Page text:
Meet the Hansons….Part 2

Last Thursday, we met Paul, Lara, and Elliot Hanson, one of our refugee mentor families, and heard about part of their journey mentoring the Kamanyire family.  (Read it here)  We continue with the rest of their story today. 

The Hansons and Kamanyires have been able to meet pretty regularly. During their time together, the Hansons check-in on the family’s progress. “We see what they need that week and talk about what they want to accomplish during our time together.” Sometimes that means plans can change suddenly. Paul told me that one week the plan had been to introduce them to some American food. They brought over pizza but when they arrived Jonathan wanted to visit a park, so they did that instead. “It was very freeing for the Kamanyires. Being so new and not knowing many people yet, I think they stayed inside their apartment most of the time. It was great to see their smiles as they ran in the grass and looked at the river.” During other visits though, their time is more focused. They like to spend time practicing English with the family. I asked what they have done to get past the language barrier as only Jonathan has a good understanding of English. Lara said, “There are no real tricks. It’s just going slow and using simple words.” Maria and Lara keep a vocabulary list together. They point out objects and write down the word in English as well as Kiswahili. Paul likes to check with Jonathan to see if he understands. “Jonathan will tell me if he does not understand what I said. I can then rethink my sentence and try again.” Paul knows that miscommunication is going to happen but says that they try to be flexible and not worry so much.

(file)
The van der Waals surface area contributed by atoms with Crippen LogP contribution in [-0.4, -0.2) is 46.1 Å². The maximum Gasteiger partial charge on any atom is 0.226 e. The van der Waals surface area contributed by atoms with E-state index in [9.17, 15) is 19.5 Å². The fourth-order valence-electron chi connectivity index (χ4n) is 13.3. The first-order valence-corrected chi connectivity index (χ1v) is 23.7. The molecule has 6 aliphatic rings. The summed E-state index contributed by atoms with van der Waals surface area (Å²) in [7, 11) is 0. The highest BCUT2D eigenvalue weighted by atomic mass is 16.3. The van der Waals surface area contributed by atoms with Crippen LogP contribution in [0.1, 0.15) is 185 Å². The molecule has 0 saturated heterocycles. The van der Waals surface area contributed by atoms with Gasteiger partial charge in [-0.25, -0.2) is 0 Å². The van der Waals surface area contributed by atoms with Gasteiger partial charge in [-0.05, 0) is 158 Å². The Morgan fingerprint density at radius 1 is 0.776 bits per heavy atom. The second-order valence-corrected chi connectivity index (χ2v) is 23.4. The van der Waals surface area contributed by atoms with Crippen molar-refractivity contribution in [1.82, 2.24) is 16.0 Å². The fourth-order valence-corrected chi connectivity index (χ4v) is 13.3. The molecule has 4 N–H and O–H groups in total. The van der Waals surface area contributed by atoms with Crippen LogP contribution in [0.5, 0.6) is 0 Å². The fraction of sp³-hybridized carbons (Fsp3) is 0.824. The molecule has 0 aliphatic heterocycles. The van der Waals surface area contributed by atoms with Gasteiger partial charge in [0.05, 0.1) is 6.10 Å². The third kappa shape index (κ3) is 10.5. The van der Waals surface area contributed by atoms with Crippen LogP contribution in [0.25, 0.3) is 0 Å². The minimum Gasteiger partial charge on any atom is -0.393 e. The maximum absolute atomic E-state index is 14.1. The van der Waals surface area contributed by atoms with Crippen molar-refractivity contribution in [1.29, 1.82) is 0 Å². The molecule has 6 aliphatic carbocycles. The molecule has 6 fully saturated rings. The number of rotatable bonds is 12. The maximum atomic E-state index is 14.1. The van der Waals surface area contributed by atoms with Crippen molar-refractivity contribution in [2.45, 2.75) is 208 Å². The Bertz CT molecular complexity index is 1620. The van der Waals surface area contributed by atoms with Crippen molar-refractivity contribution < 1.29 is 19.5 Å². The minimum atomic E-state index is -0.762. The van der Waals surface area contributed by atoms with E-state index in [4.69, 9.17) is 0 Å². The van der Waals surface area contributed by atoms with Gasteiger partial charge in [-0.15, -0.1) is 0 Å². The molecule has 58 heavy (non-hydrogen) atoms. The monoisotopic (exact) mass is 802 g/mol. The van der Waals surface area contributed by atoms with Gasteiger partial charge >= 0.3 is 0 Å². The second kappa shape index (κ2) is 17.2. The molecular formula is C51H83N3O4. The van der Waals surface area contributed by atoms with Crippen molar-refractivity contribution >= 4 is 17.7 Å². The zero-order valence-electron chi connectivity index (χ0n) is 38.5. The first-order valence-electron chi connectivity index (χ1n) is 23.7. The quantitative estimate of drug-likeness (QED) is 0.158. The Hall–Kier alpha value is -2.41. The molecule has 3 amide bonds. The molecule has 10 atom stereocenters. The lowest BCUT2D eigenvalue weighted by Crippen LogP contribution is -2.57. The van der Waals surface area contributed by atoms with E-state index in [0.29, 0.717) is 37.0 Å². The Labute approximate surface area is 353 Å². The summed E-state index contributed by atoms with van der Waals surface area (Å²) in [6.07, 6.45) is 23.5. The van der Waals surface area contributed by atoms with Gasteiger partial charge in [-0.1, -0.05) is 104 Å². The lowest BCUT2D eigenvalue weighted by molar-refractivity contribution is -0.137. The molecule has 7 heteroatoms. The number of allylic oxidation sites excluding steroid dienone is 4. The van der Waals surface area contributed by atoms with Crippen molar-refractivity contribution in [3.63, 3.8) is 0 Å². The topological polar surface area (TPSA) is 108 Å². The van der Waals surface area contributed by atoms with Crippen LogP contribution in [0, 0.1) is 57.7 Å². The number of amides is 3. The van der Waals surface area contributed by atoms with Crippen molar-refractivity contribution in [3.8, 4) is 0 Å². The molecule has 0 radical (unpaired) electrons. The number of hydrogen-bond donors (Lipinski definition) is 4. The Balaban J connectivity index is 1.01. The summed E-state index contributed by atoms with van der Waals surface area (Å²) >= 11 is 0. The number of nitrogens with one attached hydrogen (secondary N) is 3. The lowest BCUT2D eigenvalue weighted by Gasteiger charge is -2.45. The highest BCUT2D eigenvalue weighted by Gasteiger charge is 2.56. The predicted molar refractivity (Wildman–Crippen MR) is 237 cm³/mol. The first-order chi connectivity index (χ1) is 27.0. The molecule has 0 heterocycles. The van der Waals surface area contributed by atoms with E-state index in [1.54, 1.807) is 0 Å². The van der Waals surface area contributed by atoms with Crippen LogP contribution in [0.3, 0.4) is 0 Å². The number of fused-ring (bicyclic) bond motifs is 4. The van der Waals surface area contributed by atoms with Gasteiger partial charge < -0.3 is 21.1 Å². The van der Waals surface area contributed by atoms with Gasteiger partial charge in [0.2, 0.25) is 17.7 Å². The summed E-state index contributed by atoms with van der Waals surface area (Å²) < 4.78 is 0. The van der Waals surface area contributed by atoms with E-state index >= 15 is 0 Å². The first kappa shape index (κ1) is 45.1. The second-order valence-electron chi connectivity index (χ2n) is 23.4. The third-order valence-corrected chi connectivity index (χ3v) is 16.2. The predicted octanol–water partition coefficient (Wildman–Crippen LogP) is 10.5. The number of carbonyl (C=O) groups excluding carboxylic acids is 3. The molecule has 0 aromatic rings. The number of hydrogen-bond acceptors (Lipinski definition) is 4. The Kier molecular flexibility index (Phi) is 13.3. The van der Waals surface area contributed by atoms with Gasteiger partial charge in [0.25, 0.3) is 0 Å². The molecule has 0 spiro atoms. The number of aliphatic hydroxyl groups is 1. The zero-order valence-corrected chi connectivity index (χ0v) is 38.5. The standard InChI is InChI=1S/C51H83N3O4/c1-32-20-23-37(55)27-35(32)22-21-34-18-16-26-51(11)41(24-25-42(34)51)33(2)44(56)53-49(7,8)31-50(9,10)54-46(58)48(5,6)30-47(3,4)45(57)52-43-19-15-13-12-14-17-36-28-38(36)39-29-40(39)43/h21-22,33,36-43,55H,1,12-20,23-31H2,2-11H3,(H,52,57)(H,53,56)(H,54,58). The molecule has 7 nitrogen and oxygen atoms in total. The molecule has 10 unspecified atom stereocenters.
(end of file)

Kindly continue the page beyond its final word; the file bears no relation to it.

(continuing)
As our interview come to an end, I asked Paul and Lara what’s the biggest thing they’ve learned from their experience mentoring. For Paul, he appreciates seeing American culture through another’s eyes. He feels that things are often taken for granted here and working with the Kamanyires he remembers how lucky he truly is. After expressing how amazing the cars here in America were, Paul explained to Jonathan that if he worked hard and saved money, he could buy one too. Jonathan was ecstatic! He told Paul that in his home country, only the President rides in cars like that. There would have never been an opportunity for Jonathan to even sit in a car like that, let alone own one.   Paul’s advice for someone thinking about mentoring? — “Be patient and flexible. You have to remember that all of us have ancestors who resettled here and went through the same things as [the Kamanyires]. I can help them with that.” Lara has learned that it is not hard. “It’s just being a friend but you are making such a big impact in their lives.” She advises others not to be afraid. “All the barriers (language and culture) are small humps to get over. These refugee families are just people and how easy is it to be friends with a person?”

 

If you want to become a mentor like the Hansons, please go to http://www.lsssd.org/family_services/refugee/volunteer.html or call (605) 731-2009.

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